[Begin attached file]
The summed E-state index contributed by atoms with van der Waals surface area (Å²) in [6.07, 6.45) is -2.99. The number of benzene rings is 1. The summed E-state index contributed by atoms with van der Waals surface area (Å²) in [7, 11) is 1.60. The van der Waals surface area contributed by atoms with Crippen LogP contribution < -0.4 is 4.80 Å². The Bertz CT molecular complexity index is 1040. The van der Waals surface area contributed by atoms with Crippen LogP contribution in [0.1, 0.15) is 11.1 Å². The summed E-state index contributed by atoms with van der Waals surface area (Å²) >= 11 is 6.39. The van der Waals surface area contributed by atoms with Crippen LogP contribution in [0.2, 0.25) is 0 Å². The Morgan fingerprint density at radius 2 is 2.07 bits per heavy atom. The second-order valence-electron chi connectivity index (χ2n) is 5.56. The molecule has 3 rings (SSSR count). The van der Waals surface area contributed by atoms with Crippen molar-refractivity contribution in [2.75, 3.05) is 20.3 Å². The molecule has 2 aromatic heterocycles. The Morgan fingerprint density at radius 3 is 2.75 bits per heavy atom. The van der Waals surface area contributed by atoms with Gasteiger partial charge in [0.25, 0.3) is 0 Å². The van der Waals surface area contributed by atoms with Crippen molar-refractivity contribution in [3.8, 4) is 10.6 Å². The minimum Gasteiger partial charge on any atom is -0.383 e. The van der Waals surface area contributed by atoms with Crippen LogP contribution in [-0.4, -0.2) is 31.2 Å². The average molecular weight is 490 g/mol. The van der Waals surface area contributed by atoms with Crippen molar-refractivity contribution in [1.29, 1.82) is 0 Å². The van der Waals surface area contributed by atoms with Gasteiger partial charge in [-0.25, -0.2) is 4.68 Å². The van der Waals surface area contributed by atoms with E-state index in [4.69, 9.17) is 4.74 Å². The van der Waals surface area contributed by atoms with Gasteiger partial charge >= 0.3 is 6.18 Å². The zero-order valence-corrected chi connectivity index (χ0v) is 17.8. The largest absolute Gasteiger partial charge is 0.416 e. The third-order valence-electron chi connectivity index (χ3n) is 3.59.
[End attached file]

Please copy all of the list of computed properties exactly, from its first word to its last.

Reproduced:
The summed E-state index contributed by atoms with van der Waals surface area (Å²) in [6.07, 6.45) is -2.99. The number of benzene rings is 1. The summed E-state index contributed by atoms with van der Waals surface area (Å²) in [7, 11) is 1.60. The van der Waals surface area contributed by atoms with Crippen LogP contribution < -0.4 is 4.80 Å². The Bertz CT molecular complexity index is 1040. The van der Waals surface area contributed by atoms with Crippen LogP contribution in [0.1, 0.15) is 11.1 Å². The summed E-state index contributed by atoms with van der Waals surface area (Å²) >= 11 is 6.39. The van der Waals surface area contributed by atoms with Crippen LogP contribution in [0.2, 0.25) is 0 Å². The Morgan fingerprint density at radius 2 is 2.07 bits per heavy atom. The second-order valence-electron chi connectivity index (χ2n) is 5.56. The molecule has 3 rings (SSSR count). The van der Waals surface area contributed by atoms with Crippen molar-refractivity contribution in [2.75, 3.05) is 20.3 Å². The molecule has 2 aromatic heterocycles. The Morgan fingerprint density at radius 3 is 2.75 bits per heavy atom. The van der Waals surface area contributed by atoms with Gasteiger partial charge in [0.25, 0.3) is 0 Å². The van der Waals surface area contributed by atoms with Crippen molar-refractivity contribution in [3.8, 4) is 10.6 Å². The minimum Gasteiger partial charge on any atom is -0.383 e. The van der Waals surface area contributed by atoms with Crippen LogP contribution in [-0.4, -0.2) is 31.2 Å². The average molecular weight is 490 g/mol. The van der Waals surface area contributed by atoms with Crippen molar-refractivity contribution in [1.29, 1.82) is 0 Å². The van der Waals surface area contributed by atoms with Gasteiger partial charge in [-0.25, -0.2) is 4.68 Å². The van der Waals surface area contributed by atoms with E-state index in [4.69, 9.17) is 4.74 Å². The van der Waals surface area contributed by atoms with Gasteiger partial charge >= 0.3 is 6.18 Å². The zero-order valence-corrected chi connectivity index (χ0v) is 17.8. The largest absolute Gasteiger partial charge is 0.416 e. The third-order valence-electron chi connectivity index (χ3n) is 3.59.